In the spirit of the Olympics, four graphs courtesy of the Economist blog.
1.The types of Olympic games have changed over the years. The Olympics had 26 events in London, but that has not always been the case. As recently as Beijing 2008, there were 28 events. Well what are some of the events that went away?
- Rope climbing seems like a simple and difficult sport. Climbing a 20 or 25 foot rope with just your hands. It appeared sporadically 4 times over 40 years
- Live pigeon shooting in the 1900 Paris Olympics. History.com notes that this went away after some spectators were horrified by the gore and cried
- Tug-of-war existing between 1900 and 1920. 8 men on each side
2. Olympians vary in age from 10 to 70 years old. Seems like shooting and equestrian are good choices for the geriatric. The younger athletes do better in swimming and gymnastics. I guess we shouldn’t let 13 year-olds play with guns anyway.3. Olympians keep getting faster. Dr. Mark Denny, from Stanford, has calculated the theoretical limit to how fast men and women can run (for the geeks: looking at the maximum standard deviation from the mean), and Olympians are rapidly approaching that limit. That probably means that fewer records will be broken in the future. Usain Bolt is crazy fast.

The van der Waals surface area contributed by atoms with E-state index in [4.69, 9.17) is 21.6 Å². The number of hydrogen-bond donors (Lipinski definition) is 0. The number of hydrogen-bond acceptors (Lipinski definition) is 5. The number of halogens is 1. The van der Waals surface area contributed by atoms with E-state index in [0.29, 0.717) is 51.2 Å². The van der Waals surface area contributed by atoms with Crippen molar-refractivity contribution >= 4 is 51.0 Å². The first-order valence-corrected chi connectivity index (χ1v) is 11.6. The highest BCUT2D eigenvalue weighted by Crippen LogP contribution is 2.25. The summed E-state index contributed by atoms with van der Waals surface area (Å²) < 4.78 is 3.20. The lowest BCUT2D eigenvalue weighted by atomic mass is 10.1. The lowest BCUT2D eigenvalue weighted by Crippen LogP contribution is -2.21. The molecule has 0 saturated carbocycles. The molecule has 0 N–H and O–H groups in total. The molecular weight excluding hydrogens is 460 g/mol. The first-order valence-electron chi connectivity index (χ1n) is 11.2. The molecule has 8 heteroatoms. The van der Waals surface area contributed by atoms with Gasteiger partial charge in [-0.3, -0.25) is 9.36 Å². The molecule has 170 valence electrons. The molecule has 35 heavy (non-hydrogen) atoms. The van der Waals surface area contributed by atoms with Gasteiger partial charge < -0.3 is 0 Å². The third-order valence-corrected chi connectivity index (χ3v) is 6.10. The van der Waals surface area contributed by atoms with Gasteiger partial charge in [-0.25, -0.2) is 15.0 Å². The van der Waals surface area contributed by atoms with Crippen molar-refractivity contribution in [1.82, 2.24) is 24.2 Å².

4. The US has done well at sports for 100 years. In a different post, I showed that there are many ways to measure Olympic medals (e.g., medals per population, medals per GDP, medals per athlete). That said, the most popular metric is the total number of gold medals. Below, you can see who won the most gold by event over the last 100+ years
- The US won the majority of golds in track/field (35%), diving (46%), swimming (50%)
- The Soviet Union won the majority of the golds in gymnastics (21%) and weight lifting (21%), and wrestling (16%). Can you imagine if they kept winning after 1989?
- Overall, the US has won 22% of the golds across all sports